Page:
Putin confirms ‘massive strikes’ in Ukraine, warns of more to come
Former Russian President Dmitry Medvedev, a close ally of the Russian president, signalled that the ramp up in attacks could be the start of a further escalation in the war on Russia's part
Russian President Vladimir Putin has warned that any further Ukrainian "terrorist" assaults on Russian soil will be met with a significant military response. He was speaking after a wave of missiles struck Ukraine on Monday morning, the media reported.
Putin confirmed that Russian troops carried out "massive strikes with long-range precision weapons on Ukrainian objects of energy, and military control and communications". The response came two days after an explosion damaged the strategic Crimean Bridge, for which officials in Kiev claimed responsibility, RT reported.
"If there are further attempts to conduct terrorist attacks on our soil, Russia will respond firmly and on a scale corresponding to the threats created against Russia," Putin added, RT reported.
Earlier in the day, multiple regions of Ukraine came under missile strikes, with at least 11 key infrastructure facilities damaged, according to Ukrainian Prime Minister Denis Shmygal. Putin stated that Russia was retaliating for a number of attempts to strike Russian infrastructure that have been attributed to Kiev.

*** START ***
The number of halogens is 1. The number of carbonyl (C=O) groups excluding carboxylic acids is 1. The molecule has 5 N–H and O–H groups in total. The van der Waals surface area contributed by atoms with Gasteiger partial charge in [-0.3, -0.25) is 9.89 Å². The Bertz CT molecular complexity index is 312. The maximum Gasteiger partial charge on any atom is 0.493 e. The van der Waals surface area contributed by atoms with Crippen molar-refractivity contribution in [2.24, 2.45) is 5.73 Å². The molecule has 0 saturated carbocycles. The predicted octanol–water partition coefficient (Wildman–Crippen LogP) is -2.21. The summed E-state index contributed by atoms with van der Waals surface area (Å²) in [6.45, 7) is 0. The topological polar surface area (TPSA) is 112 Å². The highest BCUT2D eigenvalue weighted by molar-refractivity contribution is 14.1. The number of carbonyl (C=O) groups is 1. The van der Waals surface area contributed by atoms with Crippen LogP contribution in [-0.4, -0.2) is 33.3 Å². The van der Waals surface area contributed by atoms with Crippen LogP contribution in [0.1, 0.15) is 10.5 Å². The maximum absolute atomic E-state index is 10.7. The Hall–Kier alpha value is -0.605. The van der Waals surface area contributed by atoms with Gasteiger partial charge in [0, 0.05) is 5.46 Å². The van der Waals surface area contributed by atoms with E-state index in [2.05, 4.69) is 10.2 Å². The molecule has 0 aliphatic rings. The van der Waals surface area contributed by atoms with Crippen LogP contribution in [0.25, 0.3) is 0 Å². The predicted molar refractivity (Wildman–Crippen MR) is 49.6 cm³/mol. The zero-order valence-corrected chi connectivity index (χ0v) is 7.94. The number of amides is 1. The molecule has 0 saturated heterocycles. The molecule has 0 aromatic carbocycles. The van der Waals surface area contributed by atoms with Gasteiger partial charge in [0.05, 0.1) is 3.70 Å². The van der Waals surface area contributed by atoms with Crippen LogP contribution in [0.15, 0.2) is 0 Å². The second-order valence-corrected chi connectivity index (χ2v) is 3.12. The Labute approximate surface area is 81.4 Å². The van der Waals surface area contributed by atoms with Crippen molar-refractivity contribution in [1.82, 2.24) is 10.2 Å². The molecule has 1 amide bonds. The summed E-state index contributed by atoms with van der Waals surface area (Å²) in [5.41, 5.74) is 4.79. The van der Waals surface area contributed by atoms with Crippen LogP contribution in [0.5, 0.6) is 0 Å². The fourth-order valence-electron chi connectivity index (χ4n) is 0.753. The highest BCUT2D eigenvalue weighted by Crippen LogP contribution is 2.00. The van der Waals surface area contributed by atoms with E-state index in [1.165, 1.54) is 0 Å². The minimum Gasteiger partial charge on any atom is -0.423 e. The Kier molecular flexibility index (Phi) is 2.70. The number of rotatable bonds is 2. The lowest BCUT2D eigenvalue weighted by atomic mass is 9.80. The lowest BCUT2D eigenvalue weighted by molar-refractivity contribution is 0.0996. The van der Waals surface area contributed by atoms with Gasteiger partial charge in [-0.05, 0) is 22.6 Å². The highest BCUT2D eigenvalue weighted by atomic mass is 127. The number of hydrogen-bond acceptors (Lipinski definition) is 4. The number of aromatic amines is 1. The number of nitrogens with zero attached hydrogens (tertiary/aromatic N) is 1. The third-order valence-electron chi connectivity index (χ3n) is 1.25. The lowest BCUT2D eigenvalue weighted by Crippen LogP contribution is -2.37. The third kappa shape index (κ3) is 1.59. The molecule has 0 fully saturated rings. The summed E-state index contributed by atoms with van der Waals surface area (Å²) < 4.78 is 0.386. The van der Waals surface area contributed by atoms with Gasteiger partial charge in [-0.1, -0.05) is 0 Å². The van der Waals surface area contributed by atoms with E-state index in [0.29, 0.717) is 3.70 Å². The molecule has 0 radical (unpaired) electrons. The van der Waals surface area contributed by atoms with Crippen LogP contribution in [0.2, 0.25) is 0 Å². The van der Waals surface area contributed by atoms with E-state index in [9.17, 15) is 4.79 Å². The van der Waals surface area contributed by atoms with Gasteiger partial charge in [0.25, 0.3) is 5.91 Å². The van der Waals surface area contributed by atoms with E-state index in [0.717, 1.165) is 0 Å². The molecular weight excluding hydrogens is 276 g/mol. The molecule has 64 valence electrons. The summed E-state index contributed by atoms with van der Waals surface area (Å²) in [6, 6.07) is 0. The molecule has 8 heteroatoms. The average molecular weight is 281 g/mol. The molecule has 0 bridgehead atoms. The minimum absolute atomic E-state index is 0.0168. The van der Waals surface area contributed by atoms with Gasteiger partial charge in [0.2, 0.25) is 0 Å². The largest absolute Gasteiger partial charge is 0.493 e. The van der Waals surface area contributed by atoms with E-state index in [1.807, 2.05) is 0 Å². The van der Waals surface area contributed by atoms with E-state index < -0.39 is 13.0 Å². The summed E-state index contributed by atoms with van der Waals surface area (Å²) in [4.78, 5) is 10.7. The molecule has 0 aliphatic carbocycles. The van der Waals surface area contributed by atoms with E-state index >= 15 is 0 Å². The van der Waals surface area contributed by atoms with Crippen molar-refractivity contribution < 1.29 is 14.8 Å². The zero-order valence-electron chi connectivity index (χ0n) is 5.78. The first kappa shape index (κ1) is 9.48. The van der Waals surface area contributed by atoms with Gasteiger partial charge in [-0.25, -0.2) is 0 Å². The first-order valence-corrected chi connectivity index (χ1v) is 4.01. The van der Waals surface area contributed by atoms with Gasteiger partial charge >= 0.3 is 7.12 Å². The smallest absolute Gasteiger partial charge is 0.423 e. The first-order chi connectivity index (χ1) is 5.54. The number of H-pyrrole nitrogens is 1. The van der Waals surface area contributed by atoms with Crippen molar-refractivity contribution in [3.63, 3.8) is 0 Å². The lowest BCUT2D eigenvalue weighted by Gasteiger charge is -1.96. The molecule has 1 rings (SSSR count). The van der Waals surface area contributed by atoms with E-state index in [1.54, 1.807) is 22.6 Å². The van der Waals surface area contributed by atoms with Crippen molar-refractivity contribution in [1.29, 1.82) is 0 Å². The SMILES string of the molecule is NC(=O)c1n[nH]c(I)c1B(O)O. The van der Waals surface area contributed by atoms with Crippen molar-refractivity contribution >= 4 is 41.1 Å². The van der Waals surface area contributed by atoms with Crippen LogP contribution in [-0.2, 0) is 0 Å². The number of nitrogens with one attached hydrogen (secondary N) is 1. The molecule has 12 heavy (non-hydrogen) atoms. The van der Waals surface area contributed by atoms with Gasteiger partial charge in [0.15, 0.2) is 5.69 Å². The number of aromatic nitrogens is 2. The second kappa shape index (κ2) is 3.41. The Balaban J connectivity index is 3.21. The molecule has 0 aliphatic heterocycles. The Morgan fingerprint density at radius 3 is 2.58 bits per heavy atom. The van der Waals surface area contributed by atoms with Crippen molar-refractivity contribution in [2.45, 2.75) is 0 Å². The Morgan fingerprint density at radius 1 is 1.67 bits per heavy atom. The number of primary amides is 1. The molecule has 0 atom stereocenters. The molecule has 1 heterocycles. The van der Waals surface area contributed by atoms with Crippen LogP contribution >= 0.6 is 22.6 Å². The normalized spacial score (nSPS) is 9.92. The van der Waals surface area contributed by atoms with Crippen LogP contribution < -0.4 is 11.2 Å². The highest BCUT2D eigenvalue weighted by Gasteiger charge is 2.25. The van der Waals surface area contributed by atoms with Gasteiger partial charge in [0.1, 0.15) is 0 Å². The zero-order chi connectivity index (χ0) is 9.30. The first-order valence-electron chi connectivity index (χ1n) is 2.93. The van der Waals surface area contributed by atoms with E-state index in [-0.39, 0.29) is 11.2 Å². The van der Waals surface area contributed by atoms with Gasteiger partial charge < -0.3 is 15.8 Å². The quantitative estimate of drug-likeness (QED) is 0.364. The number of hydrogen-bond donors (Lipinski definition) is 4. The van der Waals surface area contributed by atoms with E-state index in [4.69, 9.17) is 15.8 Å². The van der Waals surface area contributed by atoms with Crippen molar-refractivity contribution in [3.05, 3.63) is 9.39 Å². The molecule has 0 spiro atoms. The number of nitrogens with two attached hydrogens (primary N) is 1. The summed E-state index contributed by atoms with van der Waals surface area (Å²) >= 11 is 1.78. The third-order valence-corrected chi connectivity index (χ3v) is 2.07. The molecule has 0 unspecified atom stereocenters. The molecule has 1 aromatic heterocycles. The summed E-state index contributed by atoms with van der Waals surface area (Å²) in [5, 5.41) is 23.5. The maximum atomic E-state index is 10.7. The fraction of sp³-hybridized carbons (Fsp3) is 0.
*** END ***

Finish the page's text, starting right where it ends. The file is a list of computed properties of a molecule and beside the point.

Among other things, Ukraine has damaged high-voltage power lines that transmit electricity generated by the Kursk Nuclear Power Plant, tried to sabotage the TurkStream natural gas pipeline, and was behind Saturday's explosion that damaged the Crimean Bridge, Putin stated.
"The Kiev regime has been using terrorist methods for a very long time," the Russian president said, citing targeted assassinations of public figures, the indiscriminate shelling of Donbass cities and of the Zaporozhye Nuclear Power Plant as examples of such actions.
"De facto, the Kiev regime has put itself on par with international terrorist groups, the most odious of them. Leaving such crimes without a response has become impossible," he stressed, before confirming that Russia had attacked Ukrainian infrastructure, RT reported.
In addition to blaming Ukraine for the series of attacks on Russian infrastructure, Putin mentioned the disabling of the Nord Stream undersea pipelines. He said that Russia was being barred by European nations from investigating the sabotage and reiterated that "we all know well the ultimate beneficiary of that crime".
Former Russian President Dmitry Medvedev, a close ally of Putin, signalled that the ramp up in attacks could be the start of a further escalation in the war on Russia's part, BBC reported.
"Ukraine would be a constant, direct and clear threat to Russia," he wrote. "The aim of our future actions must be the full dismantling of the political regime in Ukraine."
A statement of this nature suggests that, if this is indeed the view of the Kremlin, Russia may want to push on with the war until it makes sure the whole of Ukraine is back in Russia's orbit, BBC reported.